TURN OUT

The process of turning horses out in paddocks, rather than keeping them in their stables. Turn out offers physical and mental benefits to the racehorse, through increased exposure to fresh air (improved respiratory health) and having more space and light (more relaxing for the horse so more likely to retain condition).

UNFURNISHED

A weak, immature horse, yet to fill out its frame. In need of more muscle.

UPSIDES

When two or more horses are alongside one another.

VISOR

Type of headgear, very similar to blinkers except allowing a slightly larger field of vision.

VIRUS

Catch-all term for a sickness affecting a trainer’s string.

WARN OFF

A person that fails to pay fees in the horseracing industry, or has been guilty of severe wrong-doing, will be 'warned off' by the BHA. They will be unable to attend any race meeting or set foot on Jockey Club property until their period of exclusion has lapsed.

WEATHERBYS

The secretariat of the BHA. Weatherbys produce all BHA publications, and it is at their offices in Wellingborough that most of the processes of the administration of British racing take place.

WEIGHED IN

Once signalled at a racecourse, the result of the race is confirmed. This is announced after the time for objections has lapsed, stewards' enquiries have been considered and jockeys have weighed back in, to ensure that they have carried the correct weight during a race. See also weighed out.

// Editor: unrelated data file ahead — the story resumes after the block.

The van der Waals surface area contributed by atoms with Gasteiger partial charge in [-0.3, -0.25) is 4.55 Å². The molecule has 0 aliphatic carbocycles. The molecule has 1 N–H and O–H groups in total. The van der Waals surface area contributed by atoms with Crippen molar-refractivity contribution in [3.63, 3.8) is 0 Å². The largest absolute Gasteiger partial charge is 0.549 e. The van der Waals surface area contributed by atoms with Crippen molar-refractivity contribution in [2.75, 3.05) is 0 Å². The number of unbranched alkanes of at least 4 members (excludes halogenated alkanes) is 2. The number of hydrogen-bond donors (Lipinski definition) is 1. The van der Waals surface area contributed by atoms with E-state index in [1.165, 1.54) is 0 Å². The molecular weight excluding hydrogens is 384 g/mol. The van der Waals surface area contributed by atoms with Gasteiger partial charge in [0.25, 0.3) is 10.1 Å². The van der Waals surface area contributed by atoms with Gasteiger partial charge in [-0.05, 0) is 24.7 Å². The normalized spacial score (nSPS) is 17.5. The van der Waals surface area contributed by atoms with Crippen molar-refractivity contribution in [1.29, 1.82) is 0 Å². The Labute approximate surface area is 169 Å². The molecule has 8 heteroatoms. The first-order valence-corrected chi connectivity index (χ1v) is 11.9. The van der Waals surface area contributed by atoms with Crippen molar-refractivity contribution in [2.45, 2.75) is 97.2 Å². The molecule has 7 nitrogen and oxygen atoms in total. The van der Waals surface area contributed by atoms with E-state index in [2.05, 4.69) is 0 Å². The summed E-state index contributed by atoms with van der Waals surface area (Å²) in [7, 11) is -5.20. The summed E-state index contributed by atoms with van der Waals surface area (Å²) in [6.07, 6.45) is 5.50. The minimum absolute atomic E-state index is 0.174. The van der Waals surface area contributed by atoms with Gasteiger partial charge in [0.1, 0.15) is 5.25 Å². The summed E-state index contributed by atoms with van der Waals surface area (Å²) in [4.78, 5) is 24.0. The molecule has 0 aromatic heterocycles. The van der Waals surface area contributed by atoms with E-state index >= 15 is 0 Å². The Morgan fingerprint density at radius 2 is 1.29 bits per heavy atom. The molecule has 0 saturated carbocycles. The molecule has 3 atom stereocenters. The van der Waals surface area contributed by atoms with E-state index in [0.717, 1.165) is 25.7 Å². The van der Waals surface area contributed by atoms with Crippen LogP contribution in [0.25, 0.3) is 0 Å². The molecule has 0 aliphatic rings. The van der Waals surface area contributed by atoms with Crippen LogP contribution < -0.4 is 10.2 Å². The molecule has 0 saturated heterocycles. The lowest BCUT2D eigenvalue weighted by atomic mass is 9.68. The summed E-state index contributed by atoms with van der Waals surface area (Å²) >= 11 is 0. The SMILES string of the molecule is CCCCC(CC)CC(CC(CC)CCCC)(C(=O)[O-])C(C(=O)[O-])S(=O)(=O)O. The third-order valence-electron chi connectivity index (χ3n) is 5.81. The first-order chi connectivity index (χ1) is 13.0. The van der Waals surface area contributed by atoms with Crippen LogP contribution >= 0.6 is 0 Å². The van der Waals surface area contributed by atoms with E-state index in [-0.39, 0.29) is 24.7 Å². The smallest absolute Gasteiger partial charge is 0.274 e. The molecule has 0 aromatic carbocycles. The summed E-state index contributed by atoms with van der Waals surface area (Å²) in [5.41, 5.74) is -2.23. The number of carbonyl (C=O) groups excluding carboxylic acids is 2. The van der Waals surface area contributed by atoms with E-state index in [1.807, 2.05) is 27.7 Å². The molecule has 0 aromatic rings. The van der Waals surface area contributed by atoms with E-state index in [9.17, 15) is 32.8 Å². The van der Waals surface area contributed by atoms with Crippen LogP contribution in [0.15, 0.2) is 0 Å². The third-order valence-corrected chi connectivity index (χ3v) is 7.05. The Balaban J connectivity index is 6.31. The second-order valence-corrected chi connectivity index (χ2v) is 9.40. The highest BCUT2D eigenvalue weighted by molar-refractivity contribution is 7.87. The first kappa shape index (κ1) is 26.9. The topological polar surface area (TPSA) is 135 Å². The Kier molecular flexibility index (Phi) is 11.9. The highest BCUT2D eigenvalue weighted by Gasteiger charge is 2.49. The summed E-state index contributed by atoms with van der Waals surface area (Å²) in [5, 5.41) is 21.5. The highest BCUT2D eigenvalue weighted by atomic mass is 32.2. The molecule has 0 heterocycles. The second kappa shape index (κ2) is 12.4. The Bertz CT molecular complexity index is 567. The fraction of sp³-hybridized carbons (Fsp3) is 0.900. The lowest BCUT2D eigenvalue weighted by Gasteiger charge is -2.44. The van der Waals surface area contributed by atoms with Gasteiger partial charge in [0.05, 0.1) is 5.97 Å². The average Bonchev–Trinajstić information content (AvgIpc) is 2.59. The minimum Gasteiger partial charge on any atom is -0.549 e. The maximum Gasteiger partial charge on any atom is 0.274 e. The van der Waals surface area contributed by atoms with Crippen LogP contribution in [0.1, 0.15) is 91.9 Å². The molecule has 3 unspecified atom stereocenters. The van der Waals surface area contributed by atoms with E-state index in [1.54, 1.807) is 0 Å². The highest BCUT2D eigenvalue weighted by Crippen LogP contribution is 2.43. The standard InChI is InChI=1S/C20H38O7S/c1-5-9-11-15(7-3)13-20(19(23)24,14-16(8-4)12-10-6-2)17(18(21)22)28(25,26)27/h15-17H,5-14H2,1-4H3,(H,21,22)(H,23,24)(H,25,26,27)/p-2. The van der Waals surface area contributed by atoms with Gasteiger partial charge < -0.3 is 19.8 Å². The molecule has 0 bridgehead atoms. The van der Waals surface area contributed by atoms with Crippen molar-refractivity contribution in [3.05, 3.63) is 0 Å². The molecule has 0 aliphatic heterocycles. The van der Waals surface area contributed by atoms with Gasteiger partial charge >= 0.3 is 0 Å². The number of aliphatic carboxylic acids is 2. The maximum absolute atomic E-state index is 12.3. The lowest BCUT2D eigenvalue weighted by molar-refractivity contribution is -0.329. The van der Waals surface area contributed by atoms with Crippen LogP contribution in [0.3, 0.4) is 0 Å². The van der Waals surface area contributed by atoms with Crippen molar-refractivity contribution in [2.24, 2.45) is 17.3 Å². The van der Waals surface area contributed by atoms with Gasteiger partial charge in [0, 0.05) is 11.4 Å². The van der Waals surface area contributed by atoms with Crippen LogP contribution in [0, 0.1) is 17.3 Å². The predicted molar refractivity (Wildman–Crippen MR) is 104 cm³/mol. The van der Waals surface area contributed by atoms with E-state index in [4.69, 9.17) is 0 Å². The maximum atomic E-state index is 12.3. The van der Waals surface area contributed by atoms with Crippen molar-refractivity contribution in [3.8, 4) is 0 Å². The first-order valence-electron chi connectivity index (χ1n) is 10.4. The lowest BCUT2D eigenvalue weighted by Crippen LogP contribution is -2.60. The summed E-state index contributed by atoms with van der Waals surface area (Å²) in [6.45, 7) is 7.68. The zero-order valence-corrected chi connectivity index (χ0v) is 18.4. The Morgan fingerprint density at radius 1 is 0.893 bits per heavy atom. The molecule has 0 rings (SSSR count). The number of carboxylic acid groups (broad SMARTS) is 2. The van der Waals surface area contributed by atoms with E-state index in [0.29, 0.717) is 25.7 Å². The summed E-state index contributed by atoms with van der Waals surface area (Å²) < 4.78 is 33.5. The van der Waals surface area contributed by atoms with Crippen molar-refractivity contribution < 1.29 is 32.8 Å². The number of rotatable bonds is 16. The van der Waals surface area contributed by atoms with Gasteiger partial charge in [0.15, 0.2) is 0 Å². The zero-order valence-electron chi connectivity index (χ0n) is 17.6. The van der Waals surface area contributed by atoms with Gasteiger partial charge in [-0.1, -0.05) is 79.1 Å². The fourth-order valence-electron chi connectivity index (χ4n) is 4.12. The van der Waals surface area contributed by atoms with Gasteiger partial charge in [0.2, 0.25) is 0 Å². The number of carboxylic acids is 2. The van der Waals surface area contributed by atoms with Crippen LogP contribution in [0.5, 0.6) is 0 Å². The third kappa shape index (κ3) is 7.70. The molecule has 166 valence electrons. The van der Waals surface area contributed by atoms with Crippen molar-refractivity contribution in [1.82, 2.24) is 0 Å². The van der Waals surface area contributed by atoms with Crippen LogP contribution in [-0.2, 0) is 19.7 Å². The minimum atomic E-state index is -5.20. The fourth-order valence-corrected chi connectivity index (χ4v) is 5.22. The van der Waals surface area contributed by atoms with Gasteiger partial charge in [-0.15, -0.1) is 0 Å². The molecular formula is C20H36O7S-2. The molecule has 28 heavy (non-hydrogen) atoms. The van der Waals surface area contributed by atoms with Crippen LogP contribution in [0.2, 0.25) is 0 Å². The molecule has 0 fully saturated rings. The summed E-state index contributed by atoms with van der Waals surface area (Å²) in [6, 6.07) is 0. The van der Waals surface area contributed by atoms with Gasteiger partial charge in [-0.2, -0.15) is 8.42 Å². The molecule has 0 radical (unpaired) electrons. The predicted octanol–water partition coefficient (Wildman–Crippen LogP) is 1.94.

WEIGHED OUT

A practice that every jockey must undertake before being allowed to race. The jockey must present himself and all of his equipment to the Clerk of the Scales, who will check that he is carrying the weight published in the racecard.

WEIGHT FOR AGE SCALE

A scale is published by the BHA to determine how much weight allowance younger horses will receive from older horses at a particular time of year. The weight gap between generations reduces as the season progresses, as younger horses mature through the season.

WIND OPERATION

A surgical procedure aimed at improving a horse’s breathing and therefore performance on a racecourse. See also tie back, tie forward and soft palate cauterisation.

WORK

A strong exercise gallop, at full race pace, is called a piece of work. Professional jockeys will usually only ride out at a trainer’s premises on mornings when horses are working or, in National Hunt yards, when the horses are schooling over obstacles.

YEARLING

A one-year-old horse. All foals become yearlings on January 1st of the year following their birth. Then, on January 1st 12 months later, they become two-year-olds.